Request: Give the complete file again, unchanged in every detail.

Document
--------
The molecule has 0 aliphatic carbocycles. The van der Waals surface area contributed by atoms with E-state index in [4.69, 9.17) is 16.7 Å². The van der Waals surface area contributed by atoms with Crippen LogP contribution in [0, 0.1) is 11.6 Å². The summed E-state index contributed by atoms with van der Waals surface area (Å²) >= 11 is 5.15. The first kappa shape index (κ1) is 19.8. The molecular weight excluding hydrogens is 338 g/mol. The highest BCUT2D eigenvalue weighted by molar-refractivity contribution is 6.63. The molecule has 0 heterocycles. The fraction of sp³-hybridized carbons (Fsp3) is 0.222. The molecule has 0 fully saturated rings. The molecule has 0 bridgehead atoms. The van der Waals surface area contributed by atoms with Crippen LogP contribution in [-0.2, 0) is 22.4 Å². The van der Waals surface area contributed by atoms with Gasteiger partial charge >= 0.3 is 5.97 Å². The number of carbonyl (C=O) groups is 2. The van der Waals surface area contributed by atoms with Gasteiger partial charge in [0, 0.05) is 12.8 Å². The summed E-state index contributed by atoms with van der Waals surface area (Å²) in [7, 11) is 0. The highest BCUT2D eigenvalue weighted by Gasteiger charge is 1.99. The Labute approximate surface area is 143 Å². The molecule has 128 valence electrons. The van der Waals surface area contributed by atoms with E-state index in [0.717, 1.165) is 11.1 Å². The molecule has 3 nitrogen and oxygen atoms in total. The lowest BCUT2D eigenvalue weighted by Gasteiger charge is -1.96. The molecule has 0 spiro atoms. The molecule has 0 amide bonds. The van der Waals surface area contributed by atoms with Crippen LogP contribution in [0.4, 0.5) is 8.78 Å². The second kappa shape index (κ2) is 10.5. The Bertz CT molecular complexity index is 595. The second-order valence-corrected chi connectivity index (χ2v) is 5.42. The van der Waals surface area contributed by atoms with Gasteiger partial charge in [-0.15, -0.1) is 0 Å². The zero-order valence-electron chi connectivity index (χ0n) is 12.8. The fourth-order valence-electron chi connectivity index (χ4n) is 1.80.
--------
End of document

The molecule has 0 aliphatic carbocycles. The van der Waals surface area contributed by atoms with E-state index in [4.69, 9.17) is 16.7 Å². The van der Waals surface area contributed by atoms with Crippen LogP contribution in [0, 0.1) is 11.6 Å². The summed E-state index contributed by atoms with van der Waals surface area (Å²) >= 11 is 5.15. The first kappa shape index (κ1) is 19.8. The molecular weight excluding hydrogens is 338 g/mol. The highest BCUT2D eigenvalue weighted by molar-refractivity contribution is 6.63. The molecule has 0 heterocycles. The fraction of sp³-hybridized carbons (Fsp3) is 0.222. The molecule has 0 fully saturated rings. The molecule has 0 bridgehead atoms. The van der Waals surface area contributed by atoms with Crippen LogP contribution in [-0.2, 0) is 22.4 Å². The van der Waals surface area contributed by atoms with Gasteiger partial charge >= 0.3 is 5.97 Å². The number of carbonyl (C=O) groups is 2. The van der Waals surface area contributed by atoms with Gasteiger partial charge in [0, 0.05) is 12.8 Å². The summed E-state index contributed by atoms with van der Waals surface area (Å²) in [7, 11) is 0. The highest BCUT2D eigenvalue weighted by Gasteiger charge is 1.99. The Labute approximate surface area is 143 Å². The molecule has 128 valence electrons. The van der Waals surface area contributed by atoms with E-state index in [0.717, 1.165) is 11.1 Å². The molecule has 3 nitrogen and oxygen atoms in total. The lowest BCUT2D eigenvalue weighted by Gasteiger charge is -1.96. The molecule has 0 spiro atoms. The molecule has 0 amide bonds. The van der Waals surface area contributed by atoms with Crippen LogP contribution in [0.4, 0.5) is 8.78 Å². The second kappa shape index (κ2) is 10.5. The Bertz CT molecular complexity index is 595. The second-order valence-corrected chi connectivity index (χ2v) is 5.42. The van der Waals surface area contributed by atoms with Gasteiger partial charge in [-0.15, -0.1) is 0 Å². The zero-order valence-electron chi connectivity index (χ0n) is 12.8. The fourth-order valence-electron chi connectivity index (χ4n) is 1.80.